CORPUS CHRISTI, Texas — Cotton farmers are seeing some of their best yields in years this season, but that bumper crop may not translate to bumper profits this year.
"Prices are definitely in the tank,” said farmer Jon Gwynn. “Our crop is not worth nearly as much as it has been recently."
South Texas has some of the top-producing counties for cotton in the state, which is why farmers are frustrated that they are not seeing the financial benefits they want. especially when their land has been so productive.
In fact, farmers say with just one more rain, they would have had the best cotton season South Texas had ever seen.
But this isn't just an issue in Texas: Crops nationwide are being affected, and it stems from overseas.
“China is the biggest part of the puzzle that's given us problems,” Gwynn said. “The trade war that we are currently in with them has greatly affected our export markets."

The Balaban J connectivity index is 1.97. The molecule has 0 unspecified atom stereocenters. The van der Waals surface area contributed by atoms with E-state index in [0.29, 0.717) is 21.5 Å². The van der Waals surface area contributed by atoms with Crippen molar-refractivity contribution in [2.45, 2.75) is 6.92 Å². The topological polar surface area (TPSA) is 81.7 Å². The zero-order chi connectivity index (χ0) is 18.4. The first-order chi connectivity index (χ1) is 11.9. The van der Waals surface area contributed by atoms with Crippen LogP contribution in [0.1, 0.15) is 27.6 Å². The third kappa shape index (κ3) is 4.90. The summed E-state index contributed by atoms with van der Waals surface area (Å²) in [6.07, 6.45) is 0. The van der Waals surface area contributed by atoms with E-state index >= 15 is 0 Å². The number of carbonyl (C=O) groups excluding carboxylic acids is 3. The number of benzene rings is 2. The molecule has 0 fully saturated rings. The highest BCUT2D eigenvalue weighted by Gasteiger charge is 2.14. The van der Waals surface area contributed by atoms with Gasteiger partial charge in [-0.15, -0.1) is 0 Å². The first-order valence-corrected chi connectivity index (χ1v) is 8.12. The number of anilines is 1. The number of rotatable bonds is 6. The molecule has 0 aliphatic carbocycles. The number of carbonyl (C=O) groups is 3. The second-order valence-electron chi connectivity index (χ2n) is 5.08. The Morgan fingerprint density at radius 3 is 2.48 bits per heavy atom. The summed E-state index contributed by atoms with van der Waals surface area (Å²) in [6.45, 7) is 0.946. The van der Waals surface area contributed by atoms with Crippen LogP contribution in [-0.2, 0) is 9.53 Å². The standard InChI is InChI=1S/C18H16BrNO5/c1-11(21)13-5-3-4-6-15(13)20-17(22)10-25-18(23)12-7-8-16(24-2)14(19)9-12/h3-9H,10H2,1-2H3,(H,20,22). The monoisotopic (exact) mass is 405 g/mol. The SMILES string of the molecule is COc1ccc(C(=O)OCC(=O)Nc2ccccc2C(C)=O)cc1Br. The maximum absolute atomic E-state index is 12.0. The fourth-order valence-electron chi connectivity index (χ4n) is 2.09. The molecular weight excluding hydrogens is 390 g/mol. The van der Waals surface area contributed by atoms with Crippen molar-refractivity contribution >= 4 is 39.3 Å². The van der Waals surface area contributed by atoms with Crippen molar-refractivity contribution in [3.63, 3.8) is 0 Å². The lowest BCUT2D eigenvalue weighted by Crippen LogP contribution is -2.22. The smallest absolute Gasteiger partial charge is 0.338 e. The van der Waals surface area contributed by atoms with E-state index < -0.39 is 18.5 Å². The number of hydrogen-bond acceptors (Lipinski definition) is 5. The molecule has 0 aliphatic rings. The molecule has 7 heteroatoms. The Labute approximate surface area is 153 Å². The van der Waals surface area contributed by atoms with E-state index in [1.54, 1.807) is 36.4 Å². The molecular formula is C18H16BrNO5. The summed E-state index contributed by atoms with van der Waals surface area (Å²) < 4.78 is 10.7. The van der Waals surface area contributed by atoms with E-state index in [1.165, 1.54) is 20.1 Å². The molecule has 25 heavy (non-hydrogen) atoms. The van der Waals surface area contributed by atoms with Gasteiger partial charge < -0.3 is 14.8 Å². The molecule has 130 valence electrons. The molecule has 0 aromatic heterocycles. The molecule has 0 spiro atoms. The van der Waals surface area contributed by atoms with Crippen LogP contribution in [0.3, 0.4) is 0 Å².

Farmers are waiting on congress to pass the USMCA – the U.S., Mexico, Canada agreement, which is replacing NAFTA. This agreement looks to create a balanced trade that supports high-paying jobs for American growers.
Thankfully, having such a strong season allowed South Texas farmers to keep the lights on during this uncertain time.
"If it was a below-average yields, coupled with low commodity prices, it'd be a train wreck," said Gwynn.
Farmers are also seeing a drop in sorghum exports.
China had been their biggest customer for the past six years, but the Chinese have stopped purchases because of the trade war.